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The Inner Game

And the Books of Champions

On January 19, 3 days before the AFC Championships and a few weeks before the Super Bowl, Tom Brady posted an expert from this book on his Instagram.

A book about tennis???

Not exactly, here's what the book is really about...

"In every human endeavor there are two arenas of engagement: the outer and the inner. The outer game is played on an external arena to overcome external obstacles to reach an external goal. The inner game takes place within the mind of the player and is played against such obstacles as fear, self-doubt, lapses in focus, and limiting concepts or assumptions. The Inner Game is a proven method to overcome the self-imposed obstacles that prevent an individual or team from accessing their full potential." -Tim Gallwey

I ran a business training the weekend after the Super Bowl, and thought that with the epic comeback fresh in everyone's mind, working Tom Brady and some Inner Game advice into my speeches would be fun. Brady after all is now the "greatest QB of all-time." I didn't really know anything about Brady or the Patriots, so I did a deep dive, and learned some pretty interesting stuff...

Brady Fun Facts

  • He’s from San Mateo, CA.
  • As a freshman at Michigan, he was seventh in the depth chart, and hired a sports psychologist to help him cope with frustration and anxiety.
  • As a senior at Michigan, he led multiple 4th quarter comebacks, including a last minute winning drive against rival Ohio State, and an overtime win in the Orange Bowl against Alabama, earning him the the moniker of "Comeback Kid”.
  • Brady was selected with the #199 overall pick, in the sixth round of the 2000 NFL draft. He and his family had believed that Brady would be drafted in the second or third round; they watched the draft on TV, stunned as six other quarterbacks were drafted before him. Brady was so embarrassed that he briefly left the family home during the sixth round, and cried when recalling the experience for an interview 11 years later.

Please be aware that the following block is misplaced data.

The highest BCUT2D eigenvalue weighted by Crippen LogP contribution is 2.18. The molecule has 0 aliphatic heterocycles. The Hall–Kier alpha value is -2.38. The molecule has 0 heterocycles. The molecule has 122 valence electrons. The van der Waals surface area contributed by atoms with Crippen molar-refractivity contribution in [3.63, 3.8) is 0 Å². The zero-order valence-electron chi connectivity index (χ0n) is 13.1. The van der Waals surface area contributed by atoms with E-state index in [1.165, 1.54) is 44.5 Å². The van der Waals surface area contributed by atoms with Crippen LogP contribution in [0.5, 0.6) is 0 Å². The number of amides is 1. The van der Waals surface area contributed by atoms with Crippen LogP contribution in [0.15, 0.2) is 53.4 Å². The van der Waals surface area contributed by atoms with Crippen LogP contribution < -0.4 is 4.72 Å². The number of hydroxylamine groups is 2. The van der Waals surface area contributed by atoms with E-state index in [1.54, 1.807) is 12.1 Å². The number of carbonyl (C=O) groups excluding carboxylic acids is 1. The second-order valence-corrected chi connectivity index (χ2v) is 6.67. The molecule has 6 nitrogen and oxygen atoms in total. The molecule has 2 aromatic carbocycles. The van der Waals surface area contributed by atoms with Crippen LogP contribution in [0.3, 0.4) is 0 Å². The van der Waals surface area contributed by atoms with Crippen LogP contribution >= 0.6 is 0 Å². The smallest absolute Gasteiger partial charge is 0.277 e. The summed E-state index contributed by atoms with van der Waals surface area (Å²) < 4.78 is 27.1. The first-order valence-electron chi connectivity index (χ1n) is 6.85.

• Scout reports said he couldn’t throw a tight spiral, he was slow and wasn’t nimble in the pocket, and overall scored horrible on most tests...

It's easy to see in retrospect, but the one big thing that every team missed was “heart.” Tom was the "Comeback Kid" in college, but comebacks didn’t matter in the scout’s reports, and there is no category for “heart.”

Tom Brady now has the #1 most post-season comebacks, and the #1 most game-winning drives of all-time, 2 categories that in my opinion require “heart” much more than skill.

After a post-midnight viewing of the "Do Your Job" documentary about the Patriots 2014 season (I highly recommend you watch it), I realized that there are just so many gems here, not just with Brady, but with Belichick too and the whole Patriots organization.

The 2014 season ended with the Patriots winning the Super Bowl against the Seahawks... you guessed it... in a dramatic 4th quarter comeback. The entire 2014 Patriots season was interesting... this was the year of Deflategate. The season started super rough with a 2-2 record, and getting absolutely killed by the Chiefs 41-14 in game 4. The media dramatically reacted with headlines like "The End of the Brady-Belichick Era." Bill Belichick had a very different reaction to their loss to the Chiefs...

The Book on Stoicism that is taking the NFL by storm

Sport Illustrated released an article at the end of 2015 called The Book on Stoicism that is taking the NFL by storm. It's about a book by Ryan Holiday called The Obstacle is the Way. I read the book in the summer of 2015, and had since then heard that it was popular with NFL teams like the Patriots and the Seahawks. But after watching the most recent Super Bowl, and the "Do Your Job" documentary, and the "On To Cincinnati" clip, it started to make a lot more sense how stoicism fits in..